The work (from a technology perspective) focused on 2 specific areas:
- JCP-based programming model updates
- Continuation of filling out the Web Services Roadmap
Extending beyond what's in just the JCP specification, the combination of EJB 3.0 beans and JAX-WS annotations also brings support for SOAP/JMS-based beans to JAX-WS-based services. This makes it consistent for those developers looking to use existing reliable transports as a way to send/receive their web services requests. As part of that support, we are tracking the emerging SOAP/JMS standard being developed at W3C.
With respect to filling out the Web Services roadmap, WebSphere v7.0 upgrades support for numerous OASIS and W3C specifications to their official standardized levels (as well as providing support for their pre-OASIS levels for versions previously introduced within WebSphere). OASIS WS-AtomicTransactions and WS-BusinessActivity were both upgraded to their 1.1 levels (so WebSphere supports both 1.0 and 1.1 levels now). The OASIS WS-Trust and WS-SecureConversation specifications have also been upgraded to their OASIS 1.3 levels as well as support for OASIS WS-SecurityPolicy 1.2 being introduced. The OASIS Kerberos Token Profile 1.1 is also now supported in v7.0 providing support for single signon with Keberos tokens.
With the addition of WS-SecurityPolicy also means that we've introduced support for W3C's WS-Policy 1.5 specification. As such, WebSphere now supports the ability to expose WS-Policy assertions for services exposing WSDL endpoints supporting the qualities of service attached at that endpoint (including Security, ReliableMessaging, Addressing, and Transactions). That information is available via the typical ?wsdl exposed for the service as well as a WS-MetadataExchange request to the service endpoint too.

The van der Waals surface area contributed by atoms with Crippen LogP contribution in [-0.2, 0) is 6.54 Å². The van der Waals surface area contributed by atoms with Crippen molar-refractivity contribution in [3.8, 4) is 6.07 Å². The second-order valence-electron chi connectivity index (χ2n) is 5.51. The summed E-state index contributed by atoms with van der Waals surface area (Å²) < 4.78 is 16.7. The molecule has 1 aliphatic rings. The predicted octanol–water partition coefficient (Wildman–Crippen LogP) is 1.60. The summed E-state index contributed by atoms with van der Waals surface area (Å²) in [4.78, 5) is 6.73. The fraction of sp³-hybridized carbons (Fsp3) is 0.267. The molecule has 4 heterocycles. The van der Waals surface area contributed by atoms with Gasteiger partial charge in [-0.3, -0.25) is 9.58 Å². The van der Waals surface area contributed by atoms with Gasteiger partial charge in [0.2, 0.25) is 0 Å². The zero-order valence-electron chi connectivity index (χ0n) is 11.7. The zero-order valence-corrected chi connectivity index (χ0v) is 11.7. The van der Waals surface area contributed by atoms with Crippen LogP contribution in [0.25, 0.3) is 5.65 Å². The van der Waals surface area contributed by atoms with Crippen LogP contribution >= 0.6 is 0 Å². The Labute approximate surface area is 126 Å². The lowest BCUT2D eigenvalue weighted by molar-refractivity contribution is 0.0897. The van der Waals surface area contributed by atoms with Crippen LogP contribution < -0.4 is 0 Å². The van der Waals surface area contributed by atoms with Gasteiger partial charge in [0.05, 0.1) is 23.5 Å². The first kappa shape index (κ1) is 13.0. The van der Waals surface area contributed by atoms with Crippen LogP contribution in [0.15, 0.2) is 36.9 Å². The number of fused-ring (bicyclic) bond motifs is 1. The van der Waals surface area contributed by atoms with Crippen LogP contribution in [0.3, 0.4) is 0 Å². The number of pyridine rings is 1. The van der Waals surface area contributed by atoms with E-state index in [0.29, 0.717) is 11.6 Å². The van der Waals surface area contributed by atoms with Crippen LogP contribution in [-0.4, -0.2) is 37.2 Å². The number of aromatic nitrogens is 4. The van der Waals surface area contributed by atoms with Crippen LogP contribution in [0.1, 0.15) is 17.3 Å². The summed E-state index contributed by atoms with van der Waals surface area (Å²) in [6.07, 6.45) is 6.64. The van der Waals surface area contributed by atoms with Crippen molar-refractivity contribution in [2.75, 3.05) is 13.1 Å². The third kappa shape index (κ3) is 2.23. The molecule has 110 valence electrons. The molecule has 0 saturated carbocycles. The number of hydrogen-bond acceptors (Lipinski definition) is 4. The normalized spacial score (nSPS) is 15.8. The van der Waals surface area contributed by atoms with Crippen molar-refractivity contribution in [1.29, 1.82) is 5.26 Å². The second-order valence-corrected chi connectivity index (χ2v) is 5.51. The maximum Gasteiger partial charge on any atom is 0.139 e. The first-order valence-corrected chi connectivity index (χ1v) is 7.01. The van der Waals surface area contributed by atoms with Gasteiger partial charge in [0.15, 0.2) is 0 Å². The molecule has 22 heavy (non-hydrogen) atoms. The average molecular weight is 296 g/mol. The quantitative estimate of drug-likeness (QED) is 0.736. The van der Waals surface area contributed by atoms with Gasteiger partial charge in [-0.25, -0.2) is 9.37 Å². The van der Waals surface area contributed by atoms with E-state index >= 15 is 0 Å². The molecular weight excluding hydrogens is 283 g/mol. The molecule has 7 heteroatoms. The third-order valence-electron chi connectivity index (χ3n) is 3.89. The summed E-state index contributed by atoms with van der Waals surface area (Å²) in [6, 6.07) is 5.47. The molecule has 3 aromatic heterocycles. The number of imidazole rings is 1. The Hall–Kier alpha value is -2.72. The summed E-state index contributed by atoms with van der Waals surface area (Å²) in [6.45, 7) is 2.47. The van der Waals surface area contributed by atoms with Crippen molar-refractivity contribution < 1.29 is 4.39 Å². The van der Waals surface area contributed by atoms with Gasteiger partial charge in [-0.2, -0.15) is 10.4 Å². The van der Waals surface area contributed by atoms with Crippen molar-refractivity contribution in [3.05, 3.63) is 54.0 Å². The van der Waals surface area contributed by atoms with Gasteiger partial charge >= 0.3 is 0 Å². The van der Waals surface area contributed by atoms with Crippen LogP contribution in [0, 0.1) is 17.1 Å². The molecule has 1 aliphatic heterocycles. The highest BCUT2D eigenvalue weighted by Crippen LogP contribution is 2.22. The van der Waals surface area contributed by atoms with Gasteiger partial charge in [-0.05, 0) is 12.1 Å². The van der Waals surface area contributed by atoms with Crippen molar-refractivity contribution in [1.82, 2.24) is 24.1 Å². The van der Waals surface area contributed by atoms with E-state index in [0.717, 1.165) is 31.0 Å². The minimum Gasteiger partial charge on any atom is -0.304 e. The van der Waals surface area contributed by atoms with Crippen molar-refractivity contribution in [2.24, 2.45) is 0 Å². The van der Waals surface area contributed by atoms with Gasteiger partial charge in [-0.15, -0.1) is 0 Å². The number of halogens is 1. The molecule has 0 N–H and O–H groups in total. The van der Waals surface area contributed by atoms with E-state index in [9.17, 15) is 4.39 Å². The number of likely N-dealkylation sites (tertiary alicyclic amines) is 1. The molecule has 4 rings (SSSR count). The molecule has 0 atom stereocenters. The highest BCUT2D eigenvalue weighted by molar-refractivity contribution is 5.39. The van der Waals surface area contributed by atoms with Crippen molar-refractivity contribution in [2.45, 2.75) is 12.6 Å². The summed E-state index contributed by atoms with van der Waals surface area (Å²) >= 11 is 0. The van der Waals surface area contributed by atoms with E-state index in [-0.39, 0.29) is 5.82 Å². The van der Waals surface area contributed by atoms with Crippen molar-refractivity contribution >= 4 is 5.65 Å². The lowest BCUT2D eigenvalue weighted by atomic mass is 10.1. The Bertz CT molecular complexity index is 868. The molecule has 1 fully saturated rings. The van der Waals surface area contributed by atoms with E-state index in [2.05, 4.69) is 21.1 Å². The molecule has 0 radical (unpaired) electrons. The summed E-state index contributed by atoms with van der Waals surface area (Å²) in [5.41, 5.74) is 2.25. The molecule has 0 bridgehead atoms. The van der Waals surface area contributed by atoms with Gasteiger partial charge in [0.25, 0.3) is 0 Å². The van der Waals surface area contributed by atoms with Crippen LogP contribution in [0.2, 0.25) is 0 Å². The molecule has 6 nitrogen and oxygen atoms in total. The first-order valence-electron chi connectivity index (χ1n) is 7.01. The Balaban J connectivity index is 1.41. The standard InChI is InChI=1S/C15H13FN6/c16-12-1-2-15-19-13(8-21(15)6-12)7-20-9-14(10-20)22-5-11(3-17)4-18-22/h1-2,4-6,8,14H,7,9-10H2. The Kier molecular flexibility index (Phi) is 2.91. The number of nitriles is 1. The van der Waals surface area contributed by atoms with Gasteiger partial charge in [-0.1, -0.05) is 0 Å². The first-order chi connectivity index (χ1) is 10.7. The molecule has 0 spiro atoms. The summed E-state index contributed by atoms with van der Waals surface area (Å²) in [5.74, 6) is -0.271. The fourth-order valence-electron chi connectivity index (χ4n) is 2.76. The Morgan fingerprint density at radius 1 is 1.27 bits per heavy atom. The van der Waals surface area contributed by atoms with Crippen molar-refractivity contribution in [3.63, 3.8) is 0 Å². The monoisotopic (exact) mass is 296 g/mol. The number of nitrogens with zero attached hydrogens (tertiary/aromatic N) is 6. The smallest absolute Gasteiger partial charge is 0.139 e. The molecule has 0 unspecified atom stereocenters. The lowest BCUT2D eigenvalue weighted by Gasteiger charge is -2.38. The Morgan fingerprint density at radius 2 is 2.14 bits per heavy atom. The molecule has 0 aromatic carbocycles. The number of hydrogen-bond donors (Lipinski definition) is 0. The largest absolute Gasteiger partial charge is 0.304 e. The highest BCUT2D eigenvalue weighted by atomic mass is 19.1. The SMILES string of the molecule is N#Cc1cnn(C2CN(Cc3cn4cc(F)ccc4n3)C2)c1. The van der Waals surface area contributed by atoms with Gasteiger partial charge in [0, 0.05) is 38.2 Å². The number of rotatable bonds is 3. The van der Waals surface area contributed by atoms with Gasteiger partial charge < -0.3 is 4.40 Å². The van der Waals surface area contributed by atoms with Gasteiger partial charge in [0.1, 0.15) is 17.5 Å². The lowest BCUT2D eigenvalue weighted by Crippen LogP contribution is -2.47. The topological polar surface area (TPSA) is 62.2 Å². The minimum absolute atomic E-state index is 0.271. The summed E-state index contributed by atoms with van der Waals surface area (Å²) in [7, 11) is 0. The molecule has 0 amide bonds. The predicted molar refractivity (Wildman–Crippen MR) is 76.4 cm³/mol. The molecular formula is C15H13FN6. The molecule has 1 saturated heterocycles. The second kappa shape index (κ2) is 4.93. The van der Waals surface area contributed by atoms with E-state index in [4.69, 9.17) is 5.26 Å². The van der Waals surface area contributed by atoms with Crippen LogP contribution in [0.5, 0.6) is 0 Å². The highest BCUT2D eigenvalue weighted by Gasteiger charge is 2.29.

To continue focusing on improving the ease-of-use experience for WS-Policy, WebSphere has also exposed the ability on the client side to configure itself based on the policy assertions exposed in the published service's WSDL file. This makes it easy to have the client configure itself (or calculate an effective policy based on the clients capabilities).
In addition to the standards upgrades, v7.0 continues to focus on other enhancements to the existing functionality (both functional and non-functional) which continues to enhance the maturity and ease-of-use to the development and adminstration of web services. For example, WS-Notification services now can take advantage of PolicySets. PolicySets themselves have been enhanced to support naming the configurations as well as the bindings. These can now be imported and exported easily to allow these pre-configured systems to be moved from one topology to another. For example, moving from a development environment to a test environment to a production environment.
Andrew Spyker had already talked about some of the dramatic performance improvements introduced in v7.0 for web services.
I guess to make a long story short, there's lots of good new stuff in the web services space. I hope that you find the links provided above as a good starting point to quickly get pointers to more information on the topics discussed.